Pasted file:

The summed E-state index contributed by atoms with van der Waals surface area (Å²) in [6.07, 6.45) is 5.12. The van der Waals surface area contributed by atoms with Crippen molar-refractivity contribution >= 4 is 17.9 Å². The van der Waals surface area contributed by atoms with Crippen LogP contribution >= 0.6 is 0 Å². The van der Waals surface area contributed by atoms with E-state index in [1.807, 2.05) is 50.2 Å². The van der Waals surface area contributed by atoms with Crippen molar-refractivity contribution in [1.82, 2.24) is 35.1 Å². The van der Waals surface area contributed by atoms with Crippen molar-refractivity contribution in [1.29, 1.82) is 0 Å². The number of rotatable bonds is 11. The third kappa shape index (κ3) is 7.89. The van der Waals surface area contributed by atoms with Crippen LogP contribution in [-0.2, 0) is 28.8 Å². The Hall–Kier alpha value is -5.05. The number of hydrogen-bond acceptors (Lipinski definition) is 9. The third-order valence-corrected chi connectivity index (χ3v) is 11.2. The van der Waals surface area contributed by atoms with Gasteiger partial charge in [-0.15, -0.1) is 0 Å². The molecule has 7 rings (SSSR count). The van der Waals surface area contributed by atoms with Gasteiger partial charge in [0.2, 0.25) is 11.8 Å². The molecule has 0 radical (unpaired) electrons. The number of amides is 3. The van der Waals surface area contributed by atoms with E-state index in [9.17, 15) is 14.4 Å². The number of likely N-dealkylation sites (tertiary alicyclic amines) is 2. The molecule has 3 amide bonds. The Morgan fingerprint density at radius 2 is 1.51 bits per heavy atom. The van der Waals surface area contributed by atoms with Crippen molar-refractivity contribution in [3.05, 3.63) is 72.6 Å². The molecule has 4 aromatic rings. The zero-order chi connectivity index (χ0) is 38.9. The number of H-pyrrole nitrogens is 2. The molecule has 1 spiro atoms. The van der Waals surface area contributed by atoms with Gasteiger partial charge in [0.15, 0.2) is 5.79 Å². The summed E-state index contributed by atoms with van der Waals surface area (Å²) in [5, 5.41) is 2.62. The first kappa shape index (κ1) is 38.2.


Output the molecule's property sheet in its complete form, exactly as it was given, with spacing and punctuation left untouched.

The summed E-state index contributed by atoms with van der Waals surface area (Å²) in [6.07, 6.45) is 5.12. The van der Waals surface area contributed by atoms with Crippen molar-refractivity contribution >= 4 is 17.9 Å². The van der Waals surface area contributed by atoms with Crippen LogP contribution >= 0.6 is 0 Å². The van der Waals surface area contributed by atoms with E-state index in [1.807, 2.05) is 50.2 Å². The van der Waals surface area contributed by atoms with Crippen molar-refractivity contribution in [1.82, 2.24) is 35.1 Å². The van der Waals surface area contributed by atoms with Crippen molar-refractivity contribution in [1.29, 1.82) is 0 Å². The number of rotatable bonds is 11. The third kappa shape index (κ3) is 7.89. The van der Waals surface area contributed by atoms with Crippen LogP contribution in [-0.2, 0) is 28.8 Å². The Hall–Kier alpha value is -5.05. The number of hydrogen-bond acceptors (Lipinski definition) is 9. The third-order valence-corrected chi connectivity index (χ3v) is 11.2. The van der Waals surface area contributed by atoms with Gasteiger partial charge in [-0.15, -0.1) is 0 Å². The molecule has 7 rings (SSSR count). The van der Waals surface area contributed by atoms with Gasteiger partial charge in [0.2, 0.25) is 11.8 Å². The molecule has 0 radical (unpaired) electrons. The number of amides is 3. The van der Waals surface area contributed by atoms with E-state index in [9.17, 15) is 14.4 Å². The number of likely N-dealkylation sites (tertiary alicyclic amines) is 2. The molecule has 3 amide bonds. The Morgan fingerprint density at radius 2 is 1.51 bits per heavy atom. The van der Waals surface area contributed by atoms with Crippen molar-refractivity contribution in [3.05, 3.63) is 72.6 Å². The molecule has 4 aromatic rings. The zero-order chi connectivity index (χ0) is 38.9. The number of H-pyrrole nitrogens is 2. The molecule has 1 spiro atoms. The van der Waals surface area contributed by atoms with Gasteiger partial charge in [0.15, 0.2) is 5.79 Å². The summed E-state index contributed by atoms with van der Waals surface area (Å²) in [5, 5.41) is 2.62. The first kappa shape index (κ1) is 38.2.